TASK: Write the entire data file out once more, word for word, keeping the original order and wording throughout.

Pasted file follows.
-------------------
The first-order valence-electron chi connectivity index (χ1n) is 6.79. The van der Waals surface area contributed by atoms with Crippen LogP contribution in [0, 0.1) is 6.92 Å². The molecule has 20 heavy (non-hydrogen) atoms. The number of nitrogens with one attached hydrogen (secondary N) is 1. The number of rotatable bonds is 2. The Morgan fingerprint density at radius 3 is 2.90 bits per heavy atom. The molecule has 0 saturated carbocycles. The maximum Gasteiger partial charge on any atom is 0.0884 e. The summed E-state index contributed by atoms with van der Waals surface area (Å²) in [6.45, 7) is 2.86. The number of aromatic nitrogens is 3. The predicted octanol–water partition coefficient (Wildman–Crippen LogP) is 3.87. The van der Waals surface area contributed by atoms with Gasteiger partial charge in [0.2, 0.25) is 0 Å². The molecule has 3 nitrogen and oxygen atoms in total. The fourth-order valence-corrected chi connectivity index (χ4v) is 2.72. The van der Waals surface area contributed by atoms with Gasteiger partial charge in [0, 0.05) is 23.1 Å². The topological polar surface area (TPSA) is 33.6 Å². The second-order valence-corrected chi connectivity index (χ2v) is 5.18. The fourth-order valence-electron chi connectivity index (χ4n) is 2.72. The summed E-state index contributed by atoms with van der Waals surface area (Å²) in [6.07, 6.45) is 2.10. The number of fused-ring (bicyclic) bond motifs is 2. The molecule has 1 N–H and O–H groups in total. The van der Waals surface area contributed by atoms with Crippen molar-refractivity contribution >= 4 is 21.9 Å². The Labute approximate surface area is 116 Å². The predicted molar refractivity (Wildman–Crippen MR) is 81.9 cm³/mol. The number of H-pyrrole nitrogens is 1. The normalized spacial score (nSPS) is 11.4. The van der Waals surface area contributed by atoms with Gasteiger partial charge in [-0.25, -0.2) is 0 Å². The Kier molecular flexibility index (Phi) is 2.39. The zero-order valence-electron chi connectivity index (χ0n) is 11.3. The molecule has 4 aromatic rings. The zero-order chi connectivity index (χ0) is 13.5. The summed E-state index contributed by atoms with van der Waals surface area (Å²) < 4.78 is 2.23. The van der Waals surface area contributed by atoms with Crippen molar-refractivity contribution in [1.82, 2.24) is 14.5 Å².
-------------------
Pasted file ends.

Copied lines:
The first-order valence-electron chi connectivity index (χ1n) is 6.79. The van der Waals surface area contributed by atoms with Crippen LogP contribution in [0, 0.1) is 6.92 Å². The molecule has 20 heavy (non-hydrogen) atoms. The number of nitrogens with one attached hydrogen (secondary N) is 1. The number of rotatable bonds is 2. The Morgan fingerprint density at radius 3 is 2.90 bits per heavy atom. The molecule has 0 saturated carbocycles. The maximum Gasteiger partial charge on any atom is 0.0884 e. The summed E-state index contributed by atoms with van der Waals surface area (Å²) in [6.45, 7) is 2.86. The number of aromatic nitrogens is 3. The predicted octanol–water partition coefficient (Wildman–Crippen LogP) is 3.87. The van der Waals surface area contributed by atoms with Gasteiger partial charge in [0.2, 0.25) is 0 Å². The molecule has 3 nitrogen and oxygen atoms in total. The fourth-order valence-corrected chi connectivity index (χ4v) is 2.72. The van der Waals surface area contributed by atoms with Gasteiger partial charge in [0, 0.05) is 23.1 Å². The topological polar surface area (TPSA) is 33.6 Å². The second-order valence-corrected chi connectivity index (χ2v) is 5.18. The fourth-order valence-electron chi connectivity index (χ4n) is 2.72. The summed E-state index contributed by atoms with van der Waals surface area (Å²) in [6.07, 6.45) is 2.10. The number of fused-ring (bicyclic) bond motifs is 2. The molecule has 1 N–H and O–H groups in total. The van der Waals surface area contributed by atoms with Crippen molar-refractivity contribution >= 4 is 21.9 Å². The Labute approximate surface area is 116 Å². The predicted molar refractivity (Wildman–Crippen MR) is 81.9 cm³/mol. The number of H-pyrrole nitrogens is 1. The normalized spacial score (nSPS) is 11.4. The van der Waals surface area contributed by atoms with Gasteiger partial charge in [-0.25, -0.2) is 0 Å². The Kier molecular flexibility index (Phi) is 2.39. The zero-order valence-electron chi connectivity index (χ0n) is 11.3. The molecule has 4 aromatic rings. The zero-order chi connectivity index (χ0) is 13.5. The summed E-state index contributed by atoms with van der Waals surface area (Å²) < 4.78 is 2.23. The van der Waals surface area contributed by atoms with Crippen molar-refractivity contribution in [1.82, 2.24) is 14.5 Å².